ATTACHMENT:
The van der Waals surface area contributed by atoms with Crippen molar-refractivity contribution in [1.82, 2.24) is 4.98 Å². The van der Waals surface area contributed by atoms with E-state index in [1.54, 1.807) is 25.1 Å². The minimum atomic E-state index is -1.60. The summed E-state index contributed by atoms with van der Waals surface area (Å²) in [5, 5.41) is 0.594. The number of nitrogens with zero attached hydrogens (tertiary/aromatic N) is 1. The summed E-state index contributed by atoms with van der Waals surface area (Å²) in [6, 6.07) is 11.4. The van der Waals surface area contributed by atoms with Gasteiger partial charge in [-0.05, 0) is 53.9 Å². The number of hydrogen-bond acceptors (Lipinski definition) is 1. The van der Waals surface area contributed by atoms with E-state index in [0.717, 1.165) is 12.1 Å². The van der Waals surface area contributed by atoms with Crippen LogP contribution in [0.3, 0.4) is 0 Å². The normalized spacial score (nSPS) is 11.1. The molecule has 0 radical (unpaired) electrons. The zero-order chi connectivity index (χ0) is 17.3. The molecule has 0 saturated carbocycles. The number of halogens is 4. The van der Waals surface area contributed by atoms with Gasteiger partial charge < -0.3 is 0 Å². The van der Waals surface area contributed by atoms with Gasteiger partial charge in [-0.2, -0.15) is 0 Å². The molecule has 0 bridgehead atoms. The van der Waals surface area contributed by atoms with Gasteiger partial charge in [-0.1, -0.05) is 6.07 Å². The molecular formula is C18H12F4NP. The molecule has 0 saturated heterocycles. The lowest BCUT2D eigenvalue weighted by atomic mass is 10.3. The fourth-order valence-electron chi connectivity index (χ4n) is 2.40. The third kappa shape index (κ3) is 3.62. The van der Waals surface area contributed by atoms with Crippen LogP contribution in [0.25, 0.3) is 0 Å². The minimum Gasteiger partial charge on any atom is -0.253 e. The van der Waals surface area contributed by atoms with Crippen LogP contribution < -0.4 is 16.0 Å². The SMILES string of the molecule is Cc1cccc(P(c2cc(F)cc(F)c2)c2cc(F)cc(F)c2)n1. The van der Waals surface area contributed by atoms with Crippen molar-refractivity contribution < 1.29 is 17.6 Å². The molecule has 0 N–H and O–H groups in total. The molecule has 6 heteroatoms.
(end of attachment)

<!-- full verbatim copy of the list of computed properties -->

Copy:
The van der Waals surface area contributed by atoms with Crippen molar-refractivity contribution in [1.82, 2.24) is 4.98 Å². The van der Waals surface area contributed by atoms with E-state index in [1.54, 1.807) is 25.1 Å². The minimum atomic E-state index is -1.60. The summed E-state index contributed by atoms with van der Waals surface area (Å²) in [5, 5.41) is 0.594. The number of nitrogens with zero attached hydrogens (tertiary/aromatic N) is 1. The summed E-state index contributed by atoms with van der Waals surface area (Å²) in [6, 6.07) is 11.4. The van der Waals surface area contributed by atoms with Gasteiger partial charge in [-0.05, 0) is 53.9 Å². The number of hydrogen-bond acceptors (Lipinski definition) is 1. The van der Waals surface area contributed by atoms with E-state index in [0.717, 1.165) is 12.1 Å². The van der Waals surface area contributed by atoms with Crippen LogP contribution in [0.3, 0.4) is 0 Å². The normalized spacial score (nSPS) is 11.1. The molecule has 0 radical (unpaired) electrons. The zero-order chi connectivity index (χ0) is 17.3. The molecule has 0 saturated carbocycles. The number of halogens is 4. The van der Waals surface area contributed by atoms with Gasteiger partial charge < -0.3 is 0 Å². The van der Waals surface area contributed by atoms with Gasteiger partial charge in [-0.2, -0.15) is 0 Å². The molecule has 0 bridgehead atoms. The van der Waals surface area contributed by atoms with Gasteiger partial charge in [-0.1, -0.05) is 6.07 Å². The molecular formula is C18H12F4NP. The molecule has 0 saturated heterocycles. The lowest BCUT2D eigenvalue weighted by atomic mass is 10.3. The fourth-order valence-electron chi connectivity index (χ4n) is 2.40. The third kappa shape index (κ3) is 3.62. The van der Waals surface area contributed by atoms with Crippen LogP contribution in [0.25, 0.3) is 0 Å². The minimum Gasteiger partial charge on any atom is -0.253 e. The van der Waals surface area contributed by atoms with Crippen LogP contribution < -0.4 is 16.0 Å². The SMILES string of the molecule is Cc1cccc(P(c2cc(F)cc(F)c2)c2cc(F)cc(F)c2)n1. The van der Waals surface area contributed by atoms with Crippen molar-refractivity contribution < 1.29 is 17.6 Å². The molecule has 0 N–H and O–H groups in total. The molecule has 6 heteroatoms.